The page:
Jones Act Battles, Administrative Appointees on the Move, and Combative Hearings Shape the Landscape 

Maritime and Infrastructure Federal Update

April 2017

This edition of the Cozen O’Connor Maritime and Infrastructure Federal Update discusses (i) the Jones Act conflict developing before Customs and Border Protection with respect to the use of foreign flag vessels to perform work on the U.S. Outer Continental Shelf, (ii) the implementation of a significant terminal coordination agreement, (iii) leadership changes at the Department of Transportation and Federal Maritime Commission, (iv) settlement of a landmark Jones Act case, (v) House actions regarding Metropolitan Planning Organizations and the Coast Guard and (vi) Congressional hearings on Coast Guard, maritime, and infrastructure programs.

Regulatory and Administrative

Tensions Rise over CBP’s Vessel Equipment Letter Rulings

As reported last month, on January 18, Customs and Border Protection (CBP) published a proposal to modify or revoke more than 20 ruling letters to clarify the intersection of “merchandise” and “vessel equipment” under the Jones Act, as informed by Treasury Decision 49815(4). The proposed modification would limit “vessel equipment” to “portable articles necessary and appropriate for the navigation, operation, or maintenance of the vessel and for the comfort and safety of the persons on board,” extending Jones Act coastwise trade requirements to many previously excluded items, including repair materials, pipeline connectors, and damaged pipe removed from the seabed.

CBP extended the public comment deadline to April 18, with the possibility of further extensions. Advocates for both sides have been extremely vocal, with the American Maritime Partnership (AMP), Shipbuilders Council of America (SCA), and Offshore Marine Service Association (OMSA) praising CBP and asserting that the proposal would restore more than 3,200 jobs to the offshore market. AMP, SCA, and OMSA have been joined by 33 members of the House of Representatives and 10 Senators, who have submitted letters of support to CBP. In opposition, members of the oil and gas industry have asserted that the proposal would lead to a decrease in spending on oil and natural gas development in the Gulf of Mexico in the range of $5.4 billion per year, with a resulting loss of 80,000 jobs through 2030, due to the inability to use foreign flag subsea construction, reel lay, and heavy lift vessels in the development of U.S. offshore oil and natural gas projects.

Port Coordination Agreement Goes into Effect

The Federal Maritime Commission (FMC) voted to allow the East Coast Gateway Terminal Agreement between the port authorities of Georgia and Virginia to go into effect. Under the agreement, which became effective on April 10, the port authorities may discuss and exchange information on marketing materials, commercial opportunities (including operational efficiencies and cost reductions), joint or independent acquisition and utilization of operating systems and equipment, and cargo handling terms and practices. In addition, the agreement allows the port authorities to act as a single entity in the exchange of information and performance criteria with carriers, shippers, and marine terminal operators; however, the agreement does not allow the port authorities to jointly negotiate, set, and approve terminal rates or charges.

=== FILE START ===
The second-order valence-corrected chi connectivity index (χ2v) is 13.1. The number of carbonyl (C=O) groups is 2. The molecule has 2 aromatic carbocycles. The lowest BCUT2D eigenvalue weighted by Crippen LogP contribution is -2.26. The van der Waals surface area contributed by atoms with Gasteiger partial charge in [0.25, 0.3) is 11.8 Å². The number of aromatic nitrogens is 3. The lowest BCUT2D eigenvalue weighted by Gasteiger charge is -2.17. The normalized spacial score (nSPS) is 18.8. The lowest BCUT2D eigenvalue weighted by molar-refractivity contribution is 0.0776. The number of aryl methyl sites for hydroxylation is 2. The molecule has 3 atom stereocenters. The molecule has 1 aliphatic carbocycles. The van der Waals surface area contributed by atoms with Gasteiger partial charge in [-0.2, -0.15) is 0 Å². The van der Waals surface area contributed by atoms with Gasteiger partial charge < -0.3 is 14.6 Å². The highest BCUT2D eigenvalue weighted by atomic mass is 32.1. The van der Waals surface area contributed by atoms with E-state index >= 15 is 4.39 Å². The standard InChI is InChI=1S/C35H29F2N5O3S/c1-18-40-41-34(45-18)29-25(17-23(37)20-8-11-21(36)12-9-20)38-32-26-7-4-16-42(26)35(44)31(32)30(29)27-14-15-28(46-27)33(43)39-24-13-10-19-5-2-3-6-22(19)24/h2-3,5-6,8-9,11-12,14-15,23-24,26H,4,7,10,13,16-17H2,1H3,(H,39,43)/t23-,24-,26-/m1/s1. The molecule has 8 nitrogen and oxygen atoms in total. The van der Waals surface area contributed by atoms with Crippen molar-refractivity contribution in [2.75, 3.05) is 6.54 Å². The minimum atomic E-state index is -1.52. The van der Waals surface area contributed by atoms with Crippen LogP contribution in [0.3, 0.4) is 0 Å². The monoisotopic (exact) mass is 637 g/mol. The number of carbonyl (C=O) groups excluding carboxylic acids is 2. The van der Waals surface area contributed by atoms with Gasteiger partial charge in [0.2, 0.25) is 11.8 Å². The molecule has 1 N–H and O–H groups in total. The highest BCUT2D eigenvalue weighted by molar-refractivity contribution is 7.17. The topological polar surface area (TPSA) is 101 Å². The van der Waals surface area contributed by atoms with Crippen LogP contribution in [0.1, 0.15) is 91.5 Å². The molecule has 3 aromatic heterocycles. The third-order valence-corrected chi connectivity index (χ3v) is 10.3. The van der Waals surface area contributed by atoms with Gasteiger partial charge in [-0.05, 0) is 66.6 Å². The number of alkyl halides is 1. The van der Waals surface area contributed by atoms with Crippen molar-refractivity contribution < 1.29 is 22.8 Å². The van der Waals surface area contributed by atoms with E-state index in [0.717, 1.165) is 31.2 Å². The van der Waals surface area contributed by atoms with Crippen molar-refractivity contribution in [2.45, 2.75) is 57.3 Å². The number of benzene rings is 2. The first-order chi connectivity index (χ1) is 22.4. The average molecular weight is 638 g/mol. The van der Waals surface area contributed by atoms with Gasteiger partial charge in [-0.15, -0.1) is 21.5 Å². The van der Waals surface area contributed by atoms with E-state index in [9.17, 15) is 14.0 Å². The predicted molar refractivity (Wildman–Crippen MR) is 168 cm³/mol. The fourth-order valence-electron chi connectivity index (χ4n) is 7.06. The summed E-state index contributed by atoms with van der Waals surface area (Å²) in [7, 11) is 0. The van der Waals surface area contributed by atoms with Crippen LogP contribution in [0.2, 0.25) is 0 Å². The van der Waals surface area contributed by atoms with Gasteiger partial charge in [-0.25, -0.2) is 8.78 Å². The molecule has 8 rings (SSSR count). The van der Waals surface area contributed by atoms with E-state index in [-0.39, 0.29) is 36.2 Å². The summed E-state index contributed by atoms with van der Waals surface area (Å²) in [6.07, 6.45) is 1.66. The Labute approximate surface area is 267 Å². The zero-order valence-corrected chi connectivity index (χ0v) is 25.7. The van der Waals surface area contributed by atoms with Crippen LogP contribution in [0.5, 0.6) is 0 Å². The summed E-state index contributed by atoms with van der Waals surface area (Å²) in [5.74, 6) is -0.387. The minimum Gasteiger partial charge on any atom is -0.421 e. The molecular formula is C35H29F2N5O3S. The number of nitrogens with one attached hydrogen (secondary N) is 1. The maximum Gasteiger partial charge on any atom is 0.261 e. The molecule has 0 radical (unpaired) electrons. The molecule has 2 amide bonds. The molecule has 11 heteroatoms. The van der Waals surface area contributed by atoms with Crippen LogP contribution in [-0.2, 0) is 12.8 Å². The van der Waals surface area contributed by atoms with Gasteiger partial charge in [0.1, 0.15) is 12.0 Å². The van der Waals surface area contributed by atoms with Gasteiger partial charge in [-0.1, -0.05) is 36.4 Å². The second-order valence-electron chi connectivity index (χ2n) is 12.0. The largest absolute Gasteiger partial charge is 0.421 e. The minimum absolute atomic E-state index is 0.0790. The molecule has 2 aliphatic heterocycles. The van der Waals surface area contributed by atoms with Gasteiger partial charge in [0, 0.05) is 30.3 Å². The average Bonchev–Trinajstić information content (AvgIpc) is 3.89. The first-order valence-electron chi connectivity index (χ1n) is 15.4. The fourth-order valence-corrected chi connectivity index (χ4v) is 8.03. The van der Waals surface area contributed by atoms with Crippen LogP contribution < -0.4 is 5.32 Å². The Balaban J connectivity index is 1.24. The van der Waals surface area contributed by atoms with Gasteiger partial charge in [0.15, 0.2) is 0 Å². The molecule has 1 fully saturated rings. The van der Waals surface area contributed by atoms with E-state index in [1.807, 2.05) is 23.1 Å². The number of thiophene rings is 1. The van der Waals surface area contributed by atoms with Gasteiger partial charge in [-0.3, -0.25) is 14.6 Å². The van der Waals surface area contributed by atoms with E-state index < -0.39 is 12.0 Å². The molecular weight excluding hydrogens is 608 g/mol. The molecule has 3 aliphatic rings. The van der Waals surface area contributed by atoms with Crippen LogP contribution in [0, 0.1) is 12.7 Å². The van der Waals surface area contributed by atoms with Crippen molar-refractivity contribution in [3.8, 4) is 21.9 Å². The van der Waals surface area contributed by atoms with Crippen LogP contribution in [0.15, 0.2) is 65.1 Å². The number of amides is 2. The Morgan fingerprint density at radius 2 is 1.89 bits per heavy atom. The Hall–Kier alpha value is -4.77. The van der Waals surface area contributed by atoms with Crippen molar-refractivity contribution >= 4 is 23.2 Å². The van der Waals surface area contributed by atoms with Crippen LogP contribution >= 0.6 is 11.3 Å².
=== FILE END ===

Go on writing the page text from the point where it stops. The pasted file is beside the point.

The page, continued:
Key DOT Nominations and Appointments

On April 6, President Trump nominated Derek Kan to serve as the Department of Transportation’s (DOT) undersecretary for policy. Kan currently is a general manager for the ridesharing company Lyft and is a member of Amtrak’s board of directors. He previously worked as an aide to Senator Mitch McConnell and as chief economist for the Senate Republican Policy Committee.

Secretary of Transportation Elaine Chao selected Marty Fiorentino to serve as her senior adviser on ports. Fiorentino has worked with CSX Corporation, the Seaboard System Railroad, and the Jacksonville Port Authority. He has also served as chief of staff for the Federal Railroad Administration and as counselor to the deputy secretary of Transportation during the George H.W. Bush administration. Fiorentino is the president of the Fiorentino Group, a Florida-based government affairs firm specializing in maritime and infrastructure issues.

Cordero to Depart the FMC

Former Federal Maritime Commission chairman and current commissioner, Mario Cordero, will be departing the FMC on May 12, after Port of Long Beach Board of Harbor Commissioners selected Commissioner Cordero as the port’s new executive director. Commissioner Cordero served as the FMC’s chairman from April 2013 until January 2017, when he was replaced under the new administration by Acting Chairman Michael Khouri.

Senate Commerce Committee Advances Nominee for Deputy DOT Secretary